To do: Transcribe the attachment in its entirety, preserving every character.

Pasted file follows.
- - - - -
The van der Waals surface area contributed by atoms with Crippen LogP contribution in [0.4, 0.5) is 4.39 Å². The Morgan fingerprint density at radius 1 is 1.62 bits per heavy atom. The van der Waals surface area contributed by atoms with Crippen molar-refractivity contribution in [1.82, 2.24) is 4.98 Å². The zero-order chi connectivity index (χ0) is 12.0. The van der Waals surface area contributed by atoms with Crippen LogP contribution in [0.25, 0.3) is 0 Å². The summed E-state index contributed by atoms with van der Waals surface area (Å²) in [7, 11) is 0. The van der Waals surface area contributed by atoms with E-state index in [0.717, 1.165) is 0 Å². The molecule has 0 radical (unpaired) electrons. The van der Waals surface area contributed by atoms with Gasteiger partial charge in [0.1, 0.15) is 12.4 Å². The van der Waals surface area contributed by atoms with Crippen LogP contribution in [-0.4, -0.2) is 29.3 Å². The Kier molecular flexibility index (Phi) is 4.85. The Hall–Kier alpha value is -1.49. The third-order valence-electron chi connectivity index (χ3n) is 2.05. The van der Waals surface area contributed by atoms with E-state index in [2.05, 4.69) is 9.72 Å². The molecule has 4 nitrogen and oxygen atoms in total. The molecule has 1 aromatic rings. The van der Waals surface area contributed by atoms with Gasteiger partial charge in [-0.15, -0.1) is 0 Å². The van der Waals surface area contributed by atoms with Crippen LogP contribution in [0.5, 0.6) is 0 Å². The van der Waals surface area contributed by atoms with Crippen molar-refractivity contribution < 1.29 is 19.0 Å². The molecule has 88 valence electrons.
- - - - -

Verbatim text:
The van der Waals surface area contributed by atoms with Crippen LogP contribution in [0.4, 0.5) is 4.39 Å². The Morgan fingerprint density at radius 1 is 1.62 bits per heavy atom. The van der Waals surface area contributed by atoms with Crippen molar-refractivity contribution in [1.82, 2.24) is 4.98 Å². The zero-order chi connectivity index (χ0) is 12.0. The van der Waals surface area contributed by atoms with Crippen LogP contribution in [0.25, 0.3) is 0 Å². The summed E-state index contributed by atoms with van der Waals surface area (Å²) in [7, 11) is 0. The van der Waals surface area contributed by atoms with E-state index in [0.717, 1.165) is 0 Å². The molecule has 0 radical (unpaired) electrons. The van der Waals surface area contributed by atoms with Gasteiger partial charge in [0.1, 0.15) is 12.4 Å². The van der Waals surface area contributed by atoms with Crippen LogP contribution in [-0.4, -0.2) is 29.3 Å². The Kier molecular flexibility index (Phi) is 4.85. The Hall–Kier alpha value is -1.49. The third-order valence-electron chi connectivity index (χ3n) is 2.05. The van der Waals surface area contributed by atoms with E-state index in [2.05, 4.69) is 9.72 Å². The molecule has 4 nitrogen and oxygen atoms in total. The molecule has 1 aromatic rings. The van der Waals surface area contributed by atoms with Gasteiger partial charge in [-0.15, -0.1) is 0 Å². The van der Waals surface area contributed by atoms with Crippen LogP contribution in [0.5, 0.6) is 0 Å². The van der Waals surface area contributed by atoms with Crippen molar-refractivity contribution < 1.29 is 19.0 Å². The molecule has 88 valence electrons.